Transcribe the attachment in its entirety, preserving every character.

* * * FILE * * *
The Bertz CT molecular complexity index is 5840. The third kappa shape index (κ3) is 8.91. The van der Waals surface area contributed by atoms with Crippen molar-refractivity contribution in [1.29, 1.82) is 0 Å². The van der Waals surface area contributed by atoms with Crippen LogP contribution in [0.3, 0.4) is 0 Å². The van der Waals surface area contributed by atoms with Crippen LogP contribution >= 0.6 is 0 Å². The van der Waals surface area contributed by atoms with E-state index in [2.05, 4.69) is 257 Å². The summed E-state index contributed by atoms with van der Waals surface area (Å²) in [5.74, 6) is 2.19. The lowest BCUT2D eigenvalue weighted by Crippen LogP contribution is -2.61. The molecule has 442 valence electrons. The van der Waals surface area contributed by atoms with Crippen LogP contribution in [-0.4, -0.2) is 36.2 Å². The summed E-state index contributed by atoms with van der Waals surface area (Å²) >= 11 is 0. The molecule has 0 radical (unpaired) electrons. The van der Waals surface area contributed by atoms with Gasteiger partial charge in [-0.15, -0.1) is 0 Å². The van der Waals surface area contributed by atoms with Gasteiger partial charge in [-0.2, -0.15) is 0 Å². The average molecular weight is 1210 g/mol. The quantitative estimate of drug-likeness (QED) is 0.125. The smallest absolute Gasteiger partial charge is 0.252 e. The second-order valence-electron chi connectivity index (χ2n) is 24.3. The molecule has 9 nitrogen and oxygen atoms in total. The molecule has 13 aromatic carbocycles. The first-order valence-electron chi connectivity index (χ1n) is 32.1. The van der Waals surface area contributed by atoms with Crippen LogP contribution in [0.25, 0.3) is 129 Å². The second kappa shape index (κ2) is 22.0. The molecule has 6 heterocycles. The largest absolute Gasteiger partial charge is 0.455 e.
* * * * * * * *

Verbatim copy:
The Bertz CT molecular complexity index is 5840. The third kappa shape index (κ3) is 8.91. The van der Waals surface area contributed by atoms with Crippen molar-refractivity contribution in [1.29, 1.82) is 0 Å². The van der Waals surface area contributed by atoms with Crippen LogP contribution in [0.3, 0.4) is 0 Å². The van der Waals surface area contributed by atoms with Crippen LogP contribution >= 0.6 is 0 Å². The van der Waals surface area contributed by atoms with E-state index in [2.05, 4.69) is 257 Å². The summed E-state index contributed by atoms with van der Waals surface area (Å²) in [5.74, 6) is 2.19. The lowest BCUT2D eigenvalue weighted by Crippen LogP contribution is -2.61. The molecule has 442 valence electrons. The van der Waals surface area contributed by atoms with Crippen LogP contribution in [-0.4, -0.2) is 36.2 Å². The summed E-state index contributed by atoms with van der Waals surface area (Å²) >= 11 is 0. The molecule has 0 radical (unpaired) electrons. The van der Waals surface area contributed by atoms with Gasteiger partial charge in [-0.15, -0.1) is 0 Å². The van der Waals surface area contributed by atoms with Gasteiger partial charge in [-0.2, -0.15) is 0 Å². The average molecular weight is 1210 g/mol. The quantitative estimate of drug-likeness (QED) is 0.125. The smallest absolute Gasteiger partial charge is 0.252 e. The second-order valence-electron chi connectivity index (χ2n) is 24.3. The molecule has 9 nitrogen and oxygen atoms in total. The molecule has 13 aromatic carbocycles. The first-order valence-electron chi connectivity index (χ1n) is 32.1. The van der Waals surface area contributed by atoms with Crippen LogP contribution in [0.25, 0.3) is 129 Å². The second kappa shape index (κ2) is 22.0. The molecule has 6 heterocycles. The largest absolute Gasteiger partial charge is 0.455 e.